Bruce continued the discussion with Eric Janszen from iTulip. Something he really respects about Eric is the appreciation he has for the process where he believes you must remove emotion away from the decision. In a stock market that went crazy in the 90s when he told his investors that followed him that he would exit by the end of 1999/early 2000, it was a nice thing to know. It’s like buying gold at $270 and never selling it. Bruce has a friend who owns a lot of silver, and after signing up for his friend’s website he received an email where he told everybody out of the blue that he was selling all of his silver. Bruce immediately forwarded it to another friend and told him to take this guy seriously since he has a good track record of picking tops and bottoms. His friend told him no thanks and that it was going to 100. About three days later it was around 30. However, Bruce said he appreciated the process, but what scares him about Eric’s process is he disagrees with his real estate conclusions.
This was the reason they were at I Survived Real Estate. It was not to pat Bruce on the back or predict anything. He wants to understand why really well-meaning and educated people come to different conclusions sometimes. Eric quoted, “I lay out the model for the rate and duration of decline, which I have determined to be 10-15 years from 2005 depending on the form and extent of government intervention in the market.” Eric made this statement in 2004, so Bruce wondered if the extent of government intervention has surprised Eric. He said it has, and to say that it was unprecedented government intervention is an understatement. He was surprised by very little, but QE3 was one thing that surprised him. QE3 was interesting because it was specifically focused in buying mortgage-backed securities. All the other quantitative easing before that was both treasury bonds and mortgage-backed securities. This was directed specifically at the housing industry.
Bruce asked what the effect will be for the housing industry on this particular policy. Eric said it will be positive. What Bernanke has been trying to do is re-inflate asset prices and financial assets, which you see if you look at household balance sheets. There is a document the Fed puts out every quarter called the Fed flow of funds, which measures household worth. The two things it measures are financial assets and tangible assets. Tangible assets are a small portion of it, especially with housing value that makes up about 90% of it. The other 10% are things such as your refrigerator. The financial assets are stocks, bonds, and portfolio assets. These are back to where they were before the crisis. QE in Bernanke’s view has been successful in reflating those because standard theory states that if you can increase household net worth and it has a positive wealth effect, which moves aggregate demand curve up and improves the economy. That has been successful so far in that it did what it was intended to do.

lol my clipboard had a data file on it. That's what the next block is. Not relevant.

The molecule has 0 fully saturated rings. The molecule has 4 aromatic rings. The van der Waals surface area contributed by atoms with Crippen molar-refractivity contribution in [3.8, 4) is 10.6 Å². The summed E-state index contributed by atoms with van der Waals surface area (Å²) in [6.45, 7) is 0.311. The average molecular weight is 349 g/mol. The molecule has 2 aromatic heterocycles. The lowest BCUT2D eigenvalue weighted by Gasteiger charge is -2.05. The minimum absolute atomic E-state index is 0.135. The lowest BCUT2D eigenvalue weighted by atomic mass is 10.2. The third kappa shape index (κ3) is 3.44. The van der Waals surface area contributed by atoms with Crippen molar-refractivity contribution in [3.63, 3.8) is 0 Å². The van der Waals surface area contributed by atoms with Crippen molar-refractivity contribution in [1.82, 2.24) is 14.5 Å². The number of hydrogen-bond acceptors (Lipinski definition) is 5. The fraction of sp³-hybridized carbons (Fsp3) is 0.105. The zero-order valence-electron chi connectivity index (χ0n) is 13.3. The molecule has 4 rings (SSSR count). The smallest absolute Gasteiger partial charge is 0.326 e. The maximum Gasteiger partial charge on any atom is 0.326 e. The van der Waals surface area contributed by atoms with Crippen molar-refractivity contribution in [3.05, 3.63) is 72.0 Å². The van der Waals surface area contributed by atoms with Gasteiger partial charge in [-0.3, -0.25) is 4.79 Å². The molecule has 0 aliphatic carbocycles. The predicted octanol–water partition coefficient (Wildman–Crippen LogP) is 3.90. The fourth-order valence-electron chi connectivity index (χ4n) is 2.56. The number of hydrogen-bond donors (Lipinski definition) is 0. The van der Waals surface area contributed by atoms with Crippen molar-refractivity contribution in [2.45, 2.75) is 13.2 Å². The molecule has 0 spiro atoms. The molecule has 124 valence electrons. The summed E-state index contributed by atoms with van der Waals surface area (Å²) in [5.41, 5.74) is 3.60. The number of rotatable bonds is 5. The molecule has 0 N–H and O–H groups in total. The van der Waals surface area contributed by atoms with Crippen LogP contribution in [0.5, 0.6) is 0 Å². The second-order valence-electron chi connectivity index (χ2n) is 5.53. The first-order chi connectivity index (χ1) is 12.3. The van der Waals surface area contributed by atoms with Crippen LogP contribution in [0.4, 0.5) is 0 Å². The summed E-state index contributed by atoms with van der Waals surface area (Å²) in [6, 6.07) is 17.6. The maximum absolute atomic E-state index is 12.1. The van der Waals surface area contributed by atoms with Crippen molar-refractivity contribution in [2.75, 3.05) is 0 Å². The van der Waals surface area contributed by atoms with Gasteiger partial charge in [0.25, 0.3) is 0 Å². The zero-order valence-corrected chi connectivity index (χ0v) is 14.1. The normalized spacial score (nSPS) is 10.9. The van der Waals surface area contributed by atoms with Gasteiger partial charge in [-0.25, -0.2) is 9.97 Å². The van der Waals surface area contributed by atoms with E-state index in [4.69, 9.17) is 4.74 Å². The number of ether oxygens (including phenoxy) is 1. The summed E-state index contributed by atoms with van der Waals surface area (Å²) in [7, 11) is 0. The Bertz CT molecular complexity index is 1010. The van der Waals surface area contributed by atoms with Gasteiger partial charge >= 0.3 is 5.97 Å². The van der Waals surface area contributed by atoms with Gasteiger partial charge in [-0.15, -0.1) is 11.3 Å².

Bruce asked if he mostly agrees or disagrees with his opening remarks regarding Shiller. Eric said he does agree with everything he is saying about his market here, although he is not an expert on his original market. Eric said he is more of a macro kind of guy, so his concerns are more macroeconomic. In terms of the housing market nationally, a housing bubble or any kind of bubble is a process, not an event. A housing bubble could take a long time to unfold. In his view it started in the mid-1990s and really took off around 2002 with some extraordinary intervention. The Federal Reserve really caused it to take off until it crashed in 2006. There has been a very long period of time from 1998 until now when there has not been what he would generally consider to be a market price for real estate in the United States. It has been distorted one way or the other by government intervention. For an average person trying to figure out what the price of real estate should be, whether it’s here, in Boston or Ohio, it’s like being in a casino for two weeks and trying to figure out what time it is.
Bruce asked how important housing is to an economic recovery for the United States. Eric said since the mid-1960s we have never had a sustained recovery from a recession without a housing recovery first. This has always been the pattern. Bruce next asked how subservient real estate is in the United States to things outside of our country. If Europe ends up having a pretty nasty recession again, what would the ramifications be not only for the United States but real estate in the United States? Eric went back to saying a recession is technically a period of time when the economy is shrinking, so there is negative GDP growth. What this creates is an upward gap, which is a gap between potential GDP and the actual GDP. In all recessions in most of our lifetimes, it is always closed in a relatively short period of time, even during the very large recessions we had back in the early 1980s. It closed in one year from about 7 ½% of GDP to zero. This was a very rapid recovery.